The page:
making local government more ethical
It not only takes a number of officials to allow unethical conduct to occur, it also takes a number of officials to undermine the effect of a good ethics program. An ugly example occurred recently in North Providence, Rhode Island, a city where three former council members are awaiting trial for charges of extortion and bribery.

Local government vendor or supplier codes of conduct are not commonly found in the U.S. In a limited search, I couldn't find one. But corporations commonly have them, as do some Canadian cities and some states and state agencies. And they sound like a good idea.

The reason I raise this idea is that Cuyahoga County's new county executive says he will have one drafted (see my most recent blog post). What can we expect from such a code of conduct?

Cuyahoga County, OH, which includes Cleveland, has been the site of a large number of arrests of government officials, contractors, and developers, primarily for making and accepting bribes (see my blog post). The most recent arrest occurred on December 17.

As of this week, the county has a new form of government, featuring a county executive and council, and a new (albeit so far barebones) ethics policy announced on Monday as the first act of the new county executive. The basic ethics policy has only four provisions, as follows:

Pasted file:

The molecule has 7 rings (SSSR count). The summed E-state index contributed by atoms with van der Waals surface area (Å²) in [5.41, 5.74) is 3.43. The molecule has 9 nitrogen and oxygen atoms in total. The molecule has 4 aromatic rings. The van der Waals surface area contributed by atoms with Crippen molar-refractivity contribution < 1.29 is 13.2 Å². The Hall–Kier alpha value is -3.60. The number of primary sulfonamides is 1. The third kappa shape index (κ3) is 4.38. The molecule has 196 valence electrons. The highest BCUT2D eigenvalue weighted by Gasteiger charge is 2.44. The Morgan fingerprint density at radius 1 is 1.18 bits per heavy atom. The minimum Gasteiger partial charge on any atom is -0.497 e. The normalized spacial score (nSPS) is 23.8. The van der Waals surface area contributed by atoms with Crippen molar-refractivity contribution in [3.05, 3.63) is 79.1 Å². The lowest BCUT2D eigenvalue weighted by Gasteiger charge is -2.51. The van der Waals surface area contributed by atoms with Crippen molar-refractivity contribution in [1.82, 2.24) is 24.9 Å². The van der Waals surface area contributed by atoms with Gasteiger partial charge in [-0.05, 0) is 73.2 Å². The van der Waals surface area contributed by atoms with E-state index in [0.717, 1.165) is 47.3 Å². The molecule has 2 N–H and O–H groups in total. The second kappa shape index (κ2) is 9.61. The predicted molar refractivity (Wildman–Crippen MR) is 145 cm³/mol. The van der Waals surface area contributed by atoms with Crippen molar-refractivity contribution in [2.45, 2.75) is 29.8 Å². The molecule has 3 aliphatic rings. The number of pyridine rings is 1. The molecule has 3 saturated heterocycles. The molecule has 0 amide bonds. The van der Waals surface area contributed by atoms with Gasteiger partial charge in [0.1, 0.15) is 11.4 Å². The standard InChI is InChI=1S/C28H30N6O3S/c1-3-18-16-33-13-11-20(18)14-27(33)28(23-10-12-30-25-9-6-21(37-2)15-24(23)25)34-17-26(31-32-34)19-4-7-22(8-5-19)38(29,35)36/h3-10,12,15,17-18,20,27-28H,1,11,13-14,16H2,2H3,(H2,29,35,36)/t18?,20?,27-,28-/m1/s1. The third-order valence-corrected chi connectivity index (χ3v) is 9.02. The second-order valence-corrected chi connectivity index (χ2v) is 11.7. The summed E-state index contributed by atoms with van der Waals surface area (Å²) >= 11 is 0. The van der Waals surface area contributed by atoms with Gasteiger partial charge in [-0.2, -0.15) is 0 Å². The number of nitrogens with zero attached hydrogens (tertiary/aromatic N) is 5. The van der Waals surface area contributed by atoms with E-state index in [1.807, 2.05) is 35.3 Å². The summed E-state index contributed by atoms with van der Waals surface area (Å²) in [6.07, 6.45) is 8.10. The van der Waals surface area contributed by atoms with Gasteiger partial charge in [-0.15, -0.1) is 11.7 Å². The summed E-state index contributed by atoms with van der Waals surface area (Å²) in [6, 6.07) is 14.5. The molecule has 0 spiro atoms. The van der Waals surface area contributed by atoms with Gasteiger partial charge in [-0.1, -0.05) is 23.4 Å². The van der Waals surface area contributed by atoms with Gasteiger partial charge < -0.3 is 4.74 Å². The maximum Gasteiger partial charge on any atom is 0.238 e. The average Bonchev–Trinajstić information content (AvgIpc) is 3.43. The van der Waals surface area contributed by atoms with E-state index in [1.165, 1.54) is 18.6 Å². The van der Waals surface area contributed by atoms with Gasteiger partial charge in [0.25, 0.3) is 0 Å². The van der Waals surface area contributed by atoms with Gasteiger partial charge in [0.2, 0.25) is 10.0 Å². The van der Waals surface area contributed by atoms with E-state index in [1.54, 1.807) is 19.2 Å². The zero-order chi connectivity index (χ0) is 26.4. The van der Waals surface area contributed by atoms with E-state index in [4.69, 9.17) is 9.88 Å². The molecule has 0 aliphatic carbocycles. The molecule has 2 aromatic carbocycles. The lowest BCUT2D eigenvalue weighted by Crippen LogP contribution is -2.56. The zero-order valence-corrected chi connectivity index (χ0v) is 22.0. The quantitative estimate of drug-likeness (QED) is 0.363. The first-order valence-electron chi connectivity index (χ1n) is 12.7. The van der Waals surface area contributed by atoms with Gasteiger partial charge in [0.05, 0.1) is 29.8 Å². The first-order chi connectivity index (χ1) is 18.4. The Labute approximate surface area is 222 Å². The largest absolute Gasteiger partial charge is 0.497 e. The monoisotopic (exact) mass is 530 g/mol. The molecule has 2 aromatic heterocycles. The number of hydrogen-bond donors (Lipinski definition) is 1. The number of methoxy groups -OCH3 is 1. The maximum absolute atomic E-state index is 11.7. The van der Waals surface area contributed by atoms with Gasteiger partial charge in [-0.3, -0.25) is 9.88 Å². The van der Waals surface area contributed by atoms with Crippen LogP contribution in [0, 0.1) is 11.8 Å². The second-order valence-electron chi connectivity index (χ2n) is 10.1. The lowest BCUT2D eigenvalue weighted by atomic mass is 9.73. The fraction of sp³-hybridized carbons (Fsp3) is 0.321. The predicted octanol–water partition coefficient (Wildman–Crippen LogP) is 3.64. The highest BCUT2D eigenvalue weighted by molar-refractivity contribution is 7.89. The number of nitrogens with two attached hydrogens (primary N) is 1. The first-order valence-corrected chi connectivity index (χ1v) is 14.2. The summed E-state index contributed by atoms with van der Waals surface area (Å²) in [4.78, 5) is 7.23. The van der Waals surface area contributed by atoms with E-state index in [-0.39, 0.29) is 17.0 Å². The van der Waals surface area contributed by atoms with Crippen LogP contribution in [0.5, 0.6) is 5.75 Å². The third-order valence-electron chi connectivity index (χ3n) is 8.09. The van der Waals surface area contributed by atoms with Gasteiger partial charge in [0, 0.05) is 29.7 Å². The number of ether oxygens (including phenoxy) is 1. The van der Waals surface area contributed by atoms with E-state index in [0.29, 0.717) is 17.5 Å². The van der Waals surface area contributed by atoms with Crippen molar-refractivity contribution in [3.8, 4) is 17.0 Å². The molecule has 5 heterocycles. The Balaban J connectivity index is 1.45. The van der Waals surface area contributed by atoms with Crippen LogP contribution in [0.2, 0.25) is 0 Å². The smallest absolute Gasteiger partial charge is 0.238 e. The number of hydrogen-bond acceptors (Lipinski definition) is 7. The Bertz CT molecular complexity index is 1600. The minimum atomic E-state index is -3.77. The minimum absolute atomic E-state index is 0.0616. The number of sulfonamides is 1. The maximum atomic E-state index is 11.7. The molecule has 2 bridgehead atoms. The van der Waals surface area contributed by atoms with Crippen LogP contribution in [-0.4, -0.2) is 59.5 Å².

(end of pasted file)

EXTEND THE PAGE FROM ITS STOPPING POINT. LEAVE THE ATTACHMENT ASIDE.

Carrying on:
One Moore County (NC) commissioner has been faced with two conflict of interest matters in 2010, one of which led him to recently resign from a board. Although the two have nothing to do with each other, they have become politically intertwined which, along with the lack of an ethics program, has prevented the responsible handling of the conflicts.

Bullheadedness is unprofessional, at least in most professions. By "bullheadedness," I mean doing what you want no matter whether a professional tells you not to do it or whether your boss tells you not to do it, even if they tell you why and they are clearly right.

One of the professions where bullheadedness is somewhat acceptable is politics. Take the Louisville council, for example. According to an article last week in the Courier-Journal, the council is about to vote on a 15-year renewal of a cable franchise agreement, a pretty big deal. And the cable company goes and offers council members free tickets and access to a luxury suite for a University of Kentucky-University of Louisville basketball game at the KFC Yum! Center (it ended up being Louisville's second loss of the season).

The recent arrest of the Prince George's County (MD) executive and his wife, who is a new member of the county council, shows how wrong it is to give the county executive and individual council members power over development projects, a topic I've written about with respect to Dallas and Chicago.